Building your brand
Once you’ve defined your brand values and your customers’ needs you can start to build your brand by consistently communicating your brand values. Remember that every possible contact you have with a customer or potential customer needs to reinforce your brand values.
Key areas to consider are:
- your business name
- names you give your products or services
- any slogan you use
- your logo
- the style and quality of your stationery
- product packaging
- your premises
- where and how you advertise
- how you and your employees dress
- how you and your employees behave
- your company website
If all these are consistently in line with your brand values, your brand will be strengthened.
Your logo can be of particular significance to customers. You should create a policy on its usage, ensuring it is used consistently and its quality is always maintained. This acts as a reassurance when customers are considering buying your products or receive them after purchase. Your logo can act as an initial guarantee of quality in these circumstances. Similarly, ensure that you consider the design and quality of your invoices and receipts, which can often be the last stage in an interaction with a customer. This can affect their willingness to give you repeat custom and even to pay on time.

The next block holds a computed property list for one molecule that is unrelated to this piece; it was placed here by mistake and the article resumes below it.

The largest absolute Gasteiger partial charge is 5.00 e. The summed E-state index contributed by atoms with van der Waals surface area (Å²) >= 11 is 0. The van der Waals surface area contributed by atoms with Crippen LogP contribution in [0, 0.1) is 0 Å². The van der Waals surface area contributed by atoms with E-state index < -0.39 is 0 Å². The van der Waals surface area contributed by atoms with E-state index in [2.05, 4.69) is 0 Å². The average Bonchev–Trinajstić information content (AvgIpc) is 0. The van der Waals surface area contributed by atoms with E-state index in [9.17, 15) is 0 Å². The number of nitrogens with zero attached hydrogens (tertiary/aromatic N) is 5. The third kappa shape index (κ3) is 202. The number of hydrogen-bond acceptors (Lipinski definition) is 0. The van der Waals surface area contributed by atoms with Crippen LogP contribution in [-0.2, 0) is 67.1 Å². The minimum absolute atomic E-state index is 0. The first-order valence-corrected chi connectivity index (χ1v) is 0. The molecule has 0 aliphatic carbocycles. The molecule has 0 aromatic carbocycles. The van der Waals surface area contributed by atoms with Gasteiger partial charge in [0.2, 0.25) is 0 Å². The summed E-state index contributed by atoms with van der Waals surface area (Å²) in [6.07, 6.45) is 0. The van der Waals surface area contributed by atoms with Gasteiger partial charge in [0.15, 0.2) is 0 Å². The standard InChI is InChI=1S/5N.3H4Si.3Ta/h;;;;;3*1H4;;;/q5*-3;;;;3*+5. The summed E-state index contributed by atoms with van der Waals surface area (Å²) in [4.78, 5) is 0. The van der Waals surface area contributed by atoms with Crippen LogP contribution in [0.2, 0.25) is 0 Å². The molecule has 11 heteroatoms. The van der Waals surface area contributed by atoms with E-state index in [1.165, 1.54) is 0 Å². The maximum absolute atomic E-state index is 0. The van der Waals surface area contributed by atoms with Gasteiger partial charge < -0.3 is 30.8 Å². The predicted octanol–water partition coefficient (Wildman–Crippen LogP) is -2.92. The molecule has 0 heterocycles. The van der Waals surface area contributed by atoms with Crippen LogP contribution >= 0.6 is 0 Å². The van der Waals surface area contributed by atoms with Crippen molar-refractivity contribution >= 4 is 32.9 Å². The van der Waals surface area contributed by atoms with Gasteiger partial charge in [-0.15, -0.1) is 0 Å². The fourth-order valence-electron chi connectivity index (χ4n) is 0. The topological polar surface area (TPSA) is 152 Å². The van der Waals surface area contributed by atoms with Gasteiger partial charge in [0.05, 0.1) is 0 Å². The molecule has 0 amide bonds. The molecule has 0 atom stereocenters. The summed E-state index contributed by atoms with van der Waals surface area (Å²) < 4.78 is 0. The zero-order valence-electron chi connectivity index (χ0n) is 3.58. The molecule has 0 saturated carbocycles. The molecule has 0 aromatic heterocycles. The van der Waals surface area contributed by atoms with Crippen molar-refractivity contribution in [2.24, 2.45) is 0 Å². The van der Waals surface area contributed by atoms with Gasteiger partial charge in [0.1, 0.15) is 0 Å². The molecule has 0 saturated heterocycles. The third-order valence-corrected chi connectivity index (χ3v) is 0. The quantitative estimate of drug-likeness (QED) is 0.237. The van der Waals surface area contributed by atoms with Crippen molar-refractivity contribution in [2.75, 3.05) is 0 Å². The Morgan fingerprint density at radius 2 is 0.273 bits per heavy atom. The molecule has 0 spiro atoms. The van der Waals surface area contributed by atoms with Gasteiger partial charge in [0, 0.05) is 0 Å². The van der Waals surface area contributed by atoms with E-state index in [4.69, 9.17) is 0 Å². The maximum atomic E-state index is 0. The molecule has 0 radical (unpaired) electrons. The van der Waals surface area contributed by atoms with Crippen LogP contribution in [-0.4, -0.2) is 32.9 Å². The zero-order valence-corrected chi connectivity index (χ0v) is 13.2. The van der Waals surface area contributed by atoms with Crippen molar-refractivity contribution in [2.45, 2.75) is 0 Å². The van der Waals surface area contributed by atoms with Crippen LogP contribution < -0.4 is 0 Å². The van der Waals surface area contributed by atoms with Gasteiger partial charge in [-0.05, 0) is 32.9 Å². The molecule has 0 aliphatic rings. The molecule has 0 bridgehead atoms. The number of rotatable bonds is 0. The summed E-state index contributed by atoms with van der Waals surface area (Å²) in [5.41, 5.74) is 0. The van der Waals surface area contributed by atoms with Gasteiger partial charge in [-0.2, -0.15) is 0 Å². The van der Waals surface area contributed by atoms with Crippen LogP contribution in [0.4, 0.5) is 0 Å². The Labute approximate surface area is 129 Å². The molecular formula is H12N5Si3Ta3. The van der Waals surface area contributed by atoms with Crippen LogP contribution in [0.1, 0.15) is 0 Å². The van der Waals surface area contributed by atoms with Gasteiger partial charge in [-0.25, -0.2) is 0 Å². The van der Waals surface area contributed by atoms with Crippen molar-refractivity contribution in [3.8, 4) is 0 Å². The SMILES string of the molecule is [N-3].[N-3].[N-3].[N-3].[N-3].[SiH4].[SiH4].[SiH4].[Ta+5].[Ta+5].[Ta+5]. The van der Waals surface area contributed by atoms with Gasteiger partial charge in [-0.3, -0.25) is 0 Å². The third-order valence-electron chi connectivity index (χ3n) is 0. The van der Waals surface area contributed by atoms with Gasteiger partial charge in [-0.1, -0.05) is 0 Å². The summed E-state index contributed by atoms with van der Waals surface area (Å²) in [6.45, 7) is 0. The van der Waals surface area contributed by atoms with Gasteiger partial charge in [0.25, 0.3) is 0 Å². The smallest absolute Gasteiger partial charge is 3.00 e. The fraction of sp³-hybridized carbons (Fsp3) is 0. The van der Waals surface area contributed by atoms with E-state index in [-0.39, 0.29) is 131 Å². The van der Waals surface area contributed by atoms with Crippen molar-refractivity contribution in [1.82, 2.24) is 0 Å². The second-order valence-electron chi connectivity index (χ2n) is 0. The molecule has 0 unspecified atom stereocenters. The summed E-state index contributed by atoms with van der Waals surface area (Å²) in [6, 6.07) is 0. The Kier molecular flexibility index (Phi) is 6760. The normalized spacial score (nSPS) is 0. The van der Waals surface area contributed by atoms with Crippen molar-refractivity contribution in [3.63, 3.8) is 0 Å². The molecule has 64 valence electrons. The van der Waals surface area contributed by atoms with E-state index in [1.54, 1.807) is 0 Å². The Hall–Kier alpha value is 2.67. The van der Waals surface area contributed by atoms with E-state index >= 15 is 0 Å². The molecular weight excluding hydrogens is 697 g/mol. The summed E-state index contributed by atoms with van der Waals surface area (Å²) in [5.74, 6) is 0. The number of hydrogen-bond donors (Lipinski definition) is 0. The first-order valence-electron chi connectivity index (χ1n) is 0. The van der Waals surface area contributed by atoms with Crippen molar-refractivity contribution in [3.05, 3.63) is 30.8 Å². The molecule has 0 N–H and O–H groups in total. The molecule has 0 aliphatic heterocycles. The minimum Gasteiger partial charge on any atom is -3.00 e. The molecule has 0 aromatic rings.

It is worth creating brand guidelines (a document containing your core company values and benchmarks for how you want to operate and be seen to operate). Communicate this to your employees to ensure you are all working towards the same aims, and review it regularly.
Reviewing your brand
A successful and well executed brand can enjoy a long life, provided it’s kept up-to-date and in line with customers’ needs and expectations. When reviewing your brand, remember that your customers and employees will have often built up an emotional attachment to it, therefore it is critical that any changes you make are sensitive to their existing relationship with your brand.